Doctor Strange in the Multiverse of Madness Movie Review 

Doctor Strange in the Multiverse of Madness Movie Review 

Mashnoov Chowdhury ’24 


Benedict Cumberbatch (Doctor Strange), Elizabeth Olsen (Wanda Maximoff) and newcomer Xochitl Gomez (America Chavez) star in “Doctor Strange in the Multiverse of Madness,” the newest movie of the award-winning Marvel Cinematic Universe.

      Doctor Strange encounters America Chavez as she is being chased by a magical monster, proceeding to save her life before helping her figure out why she is being attacked, ultimately leading to an adventure into the multiverse full of action, horror and an extraordinarily large cast of brand new characters.

      Ultimately the film brings the average MCU experience full of the same magical and multi-earth jargon of previous movies, although its darker emotional moments and Sam Raimi’s attempts to change the formula manage to bring some light to the predominantly Marvel-focused film. Olsen and Cumberbatch definitely shined with some of the best acting of the entire film, primarily attributed to the emotional development Sam Raimi carefully crafts throughout the film. This was especially exemplified by Olsen, whose verbal and nonverbal acting managed to successfully convey intense emotions, even during the quietest of scenes.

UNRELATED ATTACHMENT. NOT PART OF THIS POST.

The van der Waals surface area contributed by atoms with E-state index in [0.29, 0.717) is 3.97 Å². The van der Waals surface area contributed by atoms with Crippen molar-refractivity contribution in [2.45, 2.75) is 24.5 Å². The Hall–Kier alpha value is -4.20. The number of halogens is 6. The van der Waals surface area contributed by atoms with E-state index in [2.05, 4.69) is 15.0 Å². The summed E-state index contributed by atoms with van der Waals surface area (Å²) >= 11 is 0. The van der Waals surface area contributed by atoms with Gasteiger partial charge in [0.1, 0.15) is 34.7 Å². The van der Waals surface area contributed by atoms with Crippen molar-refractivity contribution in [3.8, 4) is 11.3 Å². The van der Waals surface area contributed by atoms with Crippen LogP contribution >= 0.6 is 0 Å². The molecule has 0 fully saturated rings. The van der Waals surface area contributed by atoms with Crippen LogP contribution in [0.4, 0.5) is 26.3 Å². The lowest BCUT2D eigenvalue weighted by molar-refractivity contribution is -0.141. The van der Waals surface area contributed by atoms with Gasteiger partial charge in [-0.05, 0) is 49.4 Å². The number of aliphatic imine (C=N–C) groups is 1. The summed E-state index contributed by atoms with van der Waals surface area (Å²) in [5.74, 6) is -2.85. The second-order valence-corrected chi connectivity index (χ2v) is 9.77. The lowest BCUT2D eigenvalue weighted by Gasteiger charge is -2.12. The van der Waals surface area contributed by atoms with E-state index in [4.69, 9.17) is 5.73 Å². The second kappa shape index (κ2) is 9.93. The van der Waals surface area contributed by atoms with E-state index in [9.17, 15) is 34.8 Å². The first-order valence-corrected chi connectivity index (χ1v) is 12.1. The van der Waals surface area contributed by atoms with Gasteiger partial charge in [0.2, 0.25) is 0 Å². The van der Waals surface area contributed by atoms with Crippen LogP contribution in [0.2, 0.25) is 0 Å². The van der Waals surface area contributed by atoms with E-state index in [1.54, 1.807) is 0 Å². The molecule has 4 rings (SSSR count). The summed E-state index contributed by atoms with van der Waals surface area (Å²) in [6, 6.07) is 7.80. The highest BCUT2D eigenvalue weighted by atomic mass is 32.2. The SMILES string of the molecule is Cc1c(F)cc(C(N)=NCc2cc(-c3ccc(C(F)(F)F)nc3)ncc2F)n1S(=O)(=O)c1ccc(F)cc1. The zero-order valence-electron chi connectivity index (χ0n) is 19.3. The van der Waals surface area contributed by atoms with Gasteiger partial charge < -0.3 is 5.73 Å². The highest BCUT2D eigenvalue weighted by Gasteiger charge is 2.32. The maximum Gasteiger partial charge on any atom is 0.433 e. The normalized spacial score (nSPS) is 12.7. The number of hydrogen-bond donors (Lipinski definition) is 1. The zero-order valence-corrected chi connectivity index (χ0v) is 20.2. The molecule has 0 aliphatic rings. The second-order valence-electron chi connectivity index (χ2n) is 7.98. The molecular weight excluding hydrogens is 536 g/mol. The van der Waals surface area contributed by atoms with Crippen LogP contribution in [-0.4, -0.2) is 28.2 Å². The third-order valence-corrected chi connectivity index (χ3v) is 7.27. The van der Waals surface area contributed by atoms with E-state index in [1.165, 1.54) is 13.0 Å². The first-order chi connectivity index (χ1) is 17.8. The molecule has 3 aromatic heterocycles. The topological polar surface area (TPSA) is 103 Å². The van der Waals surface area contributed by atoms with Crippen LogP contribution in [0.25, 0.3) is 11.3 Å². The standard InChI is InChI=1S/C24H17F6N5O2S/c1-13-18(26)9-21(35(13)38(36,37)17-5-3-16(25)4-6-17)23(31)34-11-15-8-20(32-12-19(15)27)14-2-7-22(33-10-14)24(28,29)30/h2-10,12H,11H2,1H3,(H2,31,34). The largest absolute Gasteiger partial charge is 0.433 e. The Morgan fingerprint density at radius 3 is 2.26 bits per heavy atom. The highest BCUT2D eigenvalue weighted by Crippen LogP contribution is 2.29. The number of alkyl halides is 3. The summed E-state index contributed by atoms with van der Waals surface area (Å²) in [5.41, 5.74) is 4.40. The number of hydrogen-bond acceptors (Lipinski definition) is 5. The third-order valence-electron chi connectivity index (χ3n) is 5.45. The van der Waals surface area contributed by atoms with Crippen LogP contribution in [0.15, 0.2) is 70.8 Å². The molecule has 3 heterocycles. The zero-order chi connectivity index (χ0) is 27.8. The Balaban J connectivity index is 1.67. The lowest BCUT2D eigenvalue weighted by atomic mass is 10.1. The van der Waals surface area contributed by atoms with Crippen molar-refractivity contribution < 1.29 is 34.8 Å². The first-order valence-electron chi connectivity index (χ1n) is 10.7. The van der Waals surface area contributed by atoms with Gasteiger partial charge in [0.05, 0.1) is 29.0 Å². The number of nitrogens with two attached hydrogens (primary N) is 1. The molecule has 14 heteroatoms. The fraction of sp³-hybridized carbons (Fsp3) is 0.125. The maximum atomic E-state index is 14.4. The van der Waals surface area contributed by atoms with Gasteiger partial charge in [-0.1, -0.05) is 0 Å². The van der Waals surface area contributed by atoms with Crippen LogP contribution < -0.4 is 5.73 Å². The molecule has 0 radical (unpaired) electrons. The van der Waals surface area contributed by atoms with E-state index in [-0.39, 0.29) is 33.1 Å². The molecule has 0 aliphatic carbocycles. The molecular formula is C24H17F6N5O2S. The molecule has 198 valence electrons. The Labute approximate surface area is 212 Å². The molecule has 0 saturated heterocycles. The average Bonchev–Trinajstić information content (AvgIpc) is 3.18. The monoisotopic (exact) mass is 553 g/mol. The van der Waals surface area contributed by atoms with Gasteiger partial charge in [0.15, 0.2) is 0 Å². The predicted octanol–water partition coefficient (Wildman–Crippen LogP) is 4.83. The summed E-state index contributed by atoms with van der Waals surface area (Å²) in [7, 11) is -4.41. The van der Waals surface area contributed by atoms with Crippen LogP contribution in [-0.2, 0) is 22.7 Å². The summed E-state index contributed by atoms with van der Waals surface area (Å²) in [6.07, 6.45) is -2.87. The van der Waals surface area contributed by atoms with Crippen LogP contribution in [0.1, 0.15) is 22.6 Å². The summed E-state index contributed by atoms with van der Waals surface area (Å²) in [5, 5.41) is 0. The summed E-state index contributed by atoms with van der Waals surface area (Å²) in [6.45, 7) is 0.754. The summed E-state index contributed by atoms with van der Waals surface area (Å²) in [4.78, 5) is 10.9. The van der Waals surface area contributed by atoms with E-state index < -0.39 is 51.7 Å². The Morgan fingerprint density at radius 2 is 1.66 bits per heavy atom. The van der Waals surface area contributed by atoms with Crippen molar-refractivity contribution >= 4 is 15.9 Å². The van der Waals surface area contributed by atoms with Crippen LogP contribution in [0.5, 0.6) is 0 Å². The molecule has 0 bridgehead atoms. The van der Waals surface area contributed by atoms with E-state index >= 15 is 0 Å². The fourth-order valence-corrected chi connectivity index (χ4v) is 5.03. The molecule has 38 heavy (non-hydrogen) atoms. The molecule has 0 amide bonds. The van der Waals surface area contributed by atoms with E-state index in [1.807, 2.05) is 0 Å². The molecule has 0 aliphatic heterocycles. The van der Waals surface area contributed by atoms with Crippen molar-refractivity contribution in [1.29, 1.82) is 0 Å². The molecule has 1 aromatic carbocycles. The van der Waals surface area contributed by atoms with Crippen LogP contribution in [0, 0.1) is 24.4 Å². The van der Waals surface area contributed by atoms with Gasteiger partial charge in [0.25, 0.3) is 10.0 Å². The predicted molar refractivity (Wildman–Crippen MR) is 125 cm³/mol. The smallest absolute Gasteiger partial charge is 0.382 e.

However, the new additions to the film were not always well done, with many of the new multiversal characters being given much less screen time than they deserved, especially considering their comic book roots.

By far the largest issue was the film’s strict adherence to the classic superhero formula, with long action sequences that were often unrealistic and a plot that was not too special. 

      “8/10. In certain action-packed scenes the characters weren’t the smartest or logical,” said William Bolster ’24. 

However, Raimi’s attempts to sway from the formula succeeded marvelously, with great (yet very sparse) unabashed comedy alongside jumpscares and expertly-crafted suspense that was rarely seen in previous MCU movies, proving that his unrusted comedy-horror roots from directing the Evil Dead could work in the PG-13 setting of the MCU.

     Last but not least, the film allows for Doctor Strange to finally get closer to concluding the problems of his personal life, as he delves deeper into his emotional connections. “8.5/10, The doctor went through some cool character development,” said Patrick Karl ’24. Hopefully, creative directors like Sam Raimi can shift the MCU towards the original direction that the first Doctor Strange film brought, as the latest movie makes it clear that Raimi’s new additions failed to dominate the age-old formula the MCU has been pushing for years now. Its lower ratings than its predecessor are a warning call, but the performance, action, and its new connections to Marvel comics will still have long-term fans jumping with glee.